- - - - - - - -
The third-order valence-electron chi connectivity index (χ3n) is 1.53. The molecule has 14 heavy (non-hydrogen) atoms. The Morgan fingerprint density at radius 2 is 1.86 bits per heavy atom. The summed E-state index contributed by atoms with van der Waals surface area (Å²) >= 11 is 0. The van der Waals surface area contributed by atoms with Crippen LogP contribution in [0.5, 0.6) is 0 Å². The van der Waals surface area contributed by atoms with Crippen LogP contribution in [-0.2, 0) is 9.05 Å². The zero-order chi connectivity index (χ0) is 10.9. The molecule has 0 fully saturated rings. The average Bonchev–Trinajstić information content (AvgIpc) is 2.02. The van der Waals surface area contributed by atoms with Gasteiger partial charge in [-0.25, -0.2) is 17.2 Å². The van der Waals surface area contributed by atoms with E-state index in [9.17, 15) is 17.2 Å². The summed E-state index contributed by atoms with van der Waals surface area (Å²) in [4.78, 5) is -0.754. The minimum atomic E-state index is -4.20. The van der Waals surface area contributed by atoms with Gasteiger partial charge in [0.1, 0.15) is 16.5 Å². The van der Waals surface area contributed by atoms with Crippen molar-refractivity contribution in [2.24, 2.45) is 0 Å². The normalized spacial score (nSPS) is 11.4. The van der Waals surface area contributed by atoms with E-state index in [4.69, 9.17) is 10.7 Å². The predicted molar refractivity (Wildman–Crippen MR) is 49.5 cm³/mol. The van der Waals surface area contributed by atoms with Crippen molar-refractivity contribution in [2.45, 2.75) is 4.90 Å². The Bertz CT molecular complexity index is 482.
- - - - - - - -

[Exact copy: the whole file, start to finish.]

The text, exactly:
The third-order valence-electron chi connectivity index (χ3n) is 1.53. The molecule has 14 heavy (non-hydrogen) atoms. The Morgan fingerprint density at radius 2 is 1.86 bits per heavy atom. The summed E-state index contributed by atoms with van der Waals surface area (Å²) >= 11 is 0. The van der Waals surface area contributed by atoms with Crippen LogP contribution in [0.5, 0.6) is 0 Å². The van der Waals surface area contributed by atoms with Crippen LogP contribution in [-0.2, 0) is 9.05 Å². The zero-order chi connectivity index (χ0) is 10.9. The molecule has 0 fully saturated rings. The average Bonchev–Trinajstić information content (AvgIpc) is 2.02. The van der Waals surface area contributed by atoms with Gasteiger partial charge in [-0.25, -0.2) is 17.2 Å². The van der Waals surface area contributed by atoms with E-state index in [9.17, 15) is 17.2 Å². The summed E-state index contributed by atoms with van der Waals surface area (Å²) in [4.78, 5) is -0.754. The minimum atomic E-state index is -4.20. The van der Waals surface area contributed by atoms with Gasteiger partial charge in [0.1, 0.15) is 16.5 Å². The van der Waals surface area contributed by atoms with Crippen molar-refractivity contribution in [2.24, 2.45) is 0 Å². The normalized spacial score (nSPS) is 11.4. The van der Waals surface area contributed by atoms with E-state index in [4.69, 9.17) is 10.7 Å². The predicted molar refractivity (Wildman–Crippen MR) is 49.5 cm³/mol. The van der Waals surface area contributed by atoms with Crippen molar-refractivity contribution in [2.45, 2.75) is 4.90 Å². The Bertz CT molecular complexity index is 482.